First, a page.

1. Work with half of the cookie dough at a time when rolling and cutting cookies. Too much handling of the dough makes cookies tough.
Keep the other half refrigerated. Chilled dough is easier to handle.
2. Bake cookies on shiny, heavy aluminum baking sheets. These sheets with no sides are designed for easily sliding cookies onto a cooling rack. Dark sheets may absorb heat, causing cookies to brown too much on the bottom; nonstick baking sheets work well if not too dark. Insulated baking sheets require a slightly longer baking time.
3. Grease baking sheets with cooking spray or solid shortening instead of butter or margarine. Avoid using tub butter or margarine products labeled as spread, reduced calorie, liquid, or soft-style. These contain less fat than regular butter or margarine and do not give satisfactory results.
4. Use parchment paper to eliminate the need for greasing baking sheets. It also promotes even browning.
5. Bake 1 sheet of cookies at a time on the middle oven rack; if you need to bake more than one at a time, rotate the sheets from the top rack to the bottom rack halfway through baking to encourage even browning.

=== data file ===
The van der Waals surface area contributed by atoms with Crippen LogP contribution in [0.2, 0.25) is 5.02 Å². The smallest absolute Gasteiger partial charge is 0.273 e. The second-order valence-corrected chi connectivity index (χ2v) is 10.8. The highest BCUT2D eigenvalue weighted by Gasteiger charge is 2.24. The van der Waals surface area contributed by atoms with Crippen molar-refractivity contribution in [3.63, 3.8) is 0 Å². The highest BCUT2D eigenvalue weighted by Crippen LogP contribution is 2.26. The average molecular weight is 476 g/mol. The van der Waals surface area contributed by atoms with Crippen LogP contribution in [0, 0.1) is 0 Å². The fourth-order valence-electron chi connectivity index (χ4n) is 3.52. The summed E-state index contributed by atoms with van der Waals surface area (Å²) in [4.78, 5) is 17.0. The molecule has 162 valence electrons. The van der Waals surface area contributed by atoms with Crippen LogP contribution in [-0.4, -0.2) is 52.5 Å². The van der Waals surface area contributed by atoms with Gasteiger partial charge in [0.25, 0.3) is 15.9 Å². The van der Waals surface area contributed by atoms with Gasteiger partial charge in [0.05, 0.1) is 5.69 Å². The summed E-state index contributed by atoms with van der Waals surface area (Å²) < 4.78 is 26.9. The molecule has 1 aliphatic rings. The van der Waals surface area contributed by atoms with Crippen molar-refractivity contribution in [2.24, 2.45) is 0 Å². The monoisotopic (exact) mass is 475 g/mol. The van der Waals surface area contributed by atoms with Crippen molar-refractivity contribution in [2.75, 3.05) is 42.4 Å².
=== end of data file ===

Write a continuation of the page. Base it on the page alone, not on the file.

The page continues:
6. To make brownies and bar cookies, line a baking pan with heavy-duty aluminum foil; allow several inches to extend over the sides. Lightly grease the foil. Spread the batter evenly in the pan; bake and cool. Lift from the pan, using edges of the foil. Press down the foil sides; cut cookies into the desired size and shape with a dough scraper (available at kitchen-supply stores).
7. Check cookies for doneness at the minimum baking time.
8. Cool baking sheets between batches before reusing; wipe the surface of each with a paper towel.
9. Place a sheet of wax paper on the counter and sprinkle it with sugar if you're short on cooling racks. Cookies will cool without getting soggy.
10. Cool cookies completely before storing them in airtight containers.